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Genes Dev. 2019 Nov 1;33(21-22):1457-1459. doi: 10.1101/gad.332791.119.

Hippo signaling does it again: arbitrating cardiac fibroblast identity and activation.

Author information

1
Department of Pediatrics, Cincinnati Children's Hospital Medical Center, University of Cincinnati, Cincinnati, Ohio 45229, USA.
2
Howard Hughes Medical Institute, Cincinnati Children's Hospital Medical Center, Cincinnati, Ohio 45229, USA.

Abstract

The Hippo pathway is an evolutionarily conserved kinase cascade that is fundamental for tissue development, homeostasis, and regeneration. In the developing mammalian heart, Hippo signaling regulates cardiomyocyte numbers and organ size. While cardiomyocytes in the adult heart are largely postmitotic, Hippo deficiency can increase proliferation of these cells and affect cardiac regenerative capacity. Recent studies have also shown that resident cardiac fibroblasts play a critical role in disease responsiveness and healing, and in this issue of Genes and Development, Xiao and colleagues (pp. 1491-1505) demonstrate that Hippo signaling also integrates the activity of fibroblasts in the heart. They show that Hippo signaling normally maintains the cardiac fibroblast in a resting state and, conversely, its inactivation during disease-related stress results in a spontaneous transition toward a myofibroblast state that underlies fibrosis and ventricular remodeling. This phenotypic switch is associated with increased cytokine signaling that promotes nonautonomous resident fibroblast and myeloid cell activation.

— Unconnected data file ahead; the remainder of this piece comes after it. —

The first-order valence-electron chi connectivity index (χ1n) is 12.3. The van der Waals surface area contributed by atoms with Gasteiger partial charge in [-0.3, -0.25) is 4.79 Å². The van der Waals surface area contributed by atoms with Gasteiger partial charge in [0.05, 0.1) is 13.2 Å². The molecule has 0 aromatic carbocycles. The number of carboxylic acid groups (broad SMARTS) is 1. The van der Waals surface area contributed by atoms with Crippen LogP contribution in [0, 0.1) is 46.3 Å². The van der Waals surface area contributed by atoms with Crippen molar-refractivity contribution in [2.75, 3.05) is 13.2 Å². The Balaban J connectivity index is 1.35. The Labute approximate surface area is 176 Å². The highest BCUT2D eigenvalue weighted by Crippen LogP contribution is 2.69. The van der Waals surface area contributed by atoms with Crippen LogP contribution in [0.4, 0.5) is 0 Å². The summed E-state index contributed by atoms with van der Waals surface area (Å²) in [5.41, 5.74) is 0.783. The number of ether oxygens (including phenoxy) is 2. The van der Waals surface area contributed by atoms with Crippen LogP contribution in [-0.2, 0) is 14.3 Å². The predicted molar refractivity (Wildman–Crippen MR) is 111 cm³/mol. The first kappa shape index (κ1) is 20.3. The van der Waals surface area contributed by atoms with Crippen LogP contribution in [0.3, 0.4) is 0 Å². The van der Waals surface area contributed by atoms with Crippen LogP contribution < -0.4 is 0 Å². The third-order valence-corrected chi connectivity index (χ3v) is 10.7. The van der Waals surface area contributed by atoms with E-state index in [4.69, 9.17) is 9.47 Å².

KEYWORDS:

Hippo signaling; cell state transitions; epigenomics; fibrosis; macrophages; myofibroblast; tissue homeostasis; myocardial infarction; single-cell RNA-seq

PMID:
31676733
PMCID:
PMC6824471
[Available on 2020-05-01]
DOI:
10.1101/gad.332791.119
[Indexed for MEDLINE]

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